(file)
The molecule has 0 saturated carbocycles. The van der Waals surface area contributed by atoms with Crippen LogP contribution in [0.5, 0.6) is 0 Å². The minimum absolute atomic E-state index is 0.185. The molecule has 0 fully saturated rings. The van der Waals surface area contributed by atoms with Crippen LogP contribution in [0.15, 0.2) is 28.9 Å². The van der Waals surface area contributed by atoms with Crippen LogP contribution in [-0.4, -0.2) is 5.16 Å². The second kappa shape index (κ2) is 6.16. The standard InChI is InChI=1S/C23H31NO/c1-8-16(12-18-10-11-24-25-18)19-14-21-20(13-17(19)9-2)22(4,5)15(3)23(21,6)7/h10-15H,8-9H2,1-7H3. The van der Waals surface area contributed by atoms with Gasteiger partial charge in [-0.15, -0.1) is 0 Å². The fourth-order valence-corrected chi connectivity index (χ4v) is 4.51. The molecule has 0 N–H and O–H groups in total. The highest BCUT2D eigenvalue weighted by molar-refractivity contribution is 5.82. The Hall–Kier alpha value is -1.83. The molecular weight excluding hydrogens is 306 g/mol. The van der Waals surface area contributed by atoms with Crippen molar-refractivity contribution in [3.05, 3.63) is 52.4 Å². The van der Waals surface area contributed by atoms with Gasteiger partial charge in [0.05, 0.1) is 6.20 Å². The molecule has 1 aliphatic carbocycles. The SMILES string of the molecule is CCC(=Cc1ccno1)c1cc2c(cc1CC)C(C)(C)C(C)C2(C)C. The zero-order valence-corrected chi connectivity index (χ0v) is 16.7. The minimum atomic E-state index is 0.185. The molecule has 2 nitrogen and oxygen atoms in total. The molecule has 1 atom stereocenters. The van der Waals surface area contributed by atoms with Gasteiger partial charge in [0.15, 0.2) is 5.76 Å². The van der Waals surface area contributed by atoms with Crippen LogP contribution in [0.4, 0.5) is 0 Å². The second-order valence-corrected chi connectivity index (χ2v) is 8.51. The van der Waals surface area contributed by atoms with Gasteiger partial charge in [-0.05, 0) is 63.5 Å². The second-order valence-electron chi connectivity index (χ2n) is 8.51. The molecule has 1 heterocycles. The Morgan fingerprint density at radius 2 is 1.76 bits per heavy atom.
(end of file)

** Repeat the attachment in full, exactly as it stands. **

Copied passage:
The molecule has 0 saturated carbocycles. The van der Waals surface area contributed by atoms with Crippen LogP contribution in [0.5, 0.6) is 0 Å². The minimum absolute atomic E-state index is 0.185. The molecule has 0 fully saturated rings. The van der Waals surface area contributed by atoms with Crippen LogP contribution in [0.15, 0.2) is 28.9 Å². The van der Waals surface area contributed by atoms with Crippen LogP contribution in [-0.4, -0.2) is 5.16 Å². The second kappa shape index (κ2) is 6.16. The standard InChI is InChI=1S/C23H31NO/c1-8-16(12-18-10-11-24-25-18)19-14-21-20(13-17(19)9-2)22(4,5)15(3)23(21,6)7/h10-15H,8-9H2,1-7H3. The van der Waals surface area contributed by atoms with Gasteiger partial charge in [-0.15, -0.1) is 0 Å². The fourth-order valence-corrected chi connectivity index (χ4v) is 4.51. The molecule has 0 N–H and O–H groups in total. The highest BCUT2D eigenvalue weighted by molar-refractivity contribution is 5.82. The Hall–Kier alpha value is -1.83. The molecular weight excluding hydrogens is 306 g/mol. The van der Waals surface area contributed by atoms with Crippen molar-refractivity contribution in [3.05, 3.63) is 52.4 Å². The van der Waals surface area contributed by atoms with Gasteiger partial charge in [0.05, 0.1) is 6.20 Å². The molecule has 1 aliphatic carbocycles. The SMILES string of the molecule is CCC(=Cc1ccno1)c1cc2c(cc1CC)C(C)(C)C(C)C2(C)C. The zero-order valence-corrected chi connectivity index (χ0v) is 16.7. The minimum atomic E-state index is 0.185. The molecule has 2 nitrogen and oxygen atoms in total. The molecule has 1 atom stereocenters. The van der Waals surface area contributed by atoms with Gasteiger partial charge in [0.15, 0.2) is 5.76 Å². The van der Waals surface area contributed by atoms with Crippen LogP contribution in [0.4, 0.5) is 0 Å². The second-order valence-corrected chi connectivity index (χ2v) is 8.51. The van der Waals surface area contributed by atoms with Gasteiger partial charge in [-0.05, 0) is 63.5 Å². The second-order valence-electron chi connectivity index (χ2n) is 8.51. The molecule has 1 heterocycles. The Morgan fingerprint density at radius 2 is 1.76 bits per heavy atom.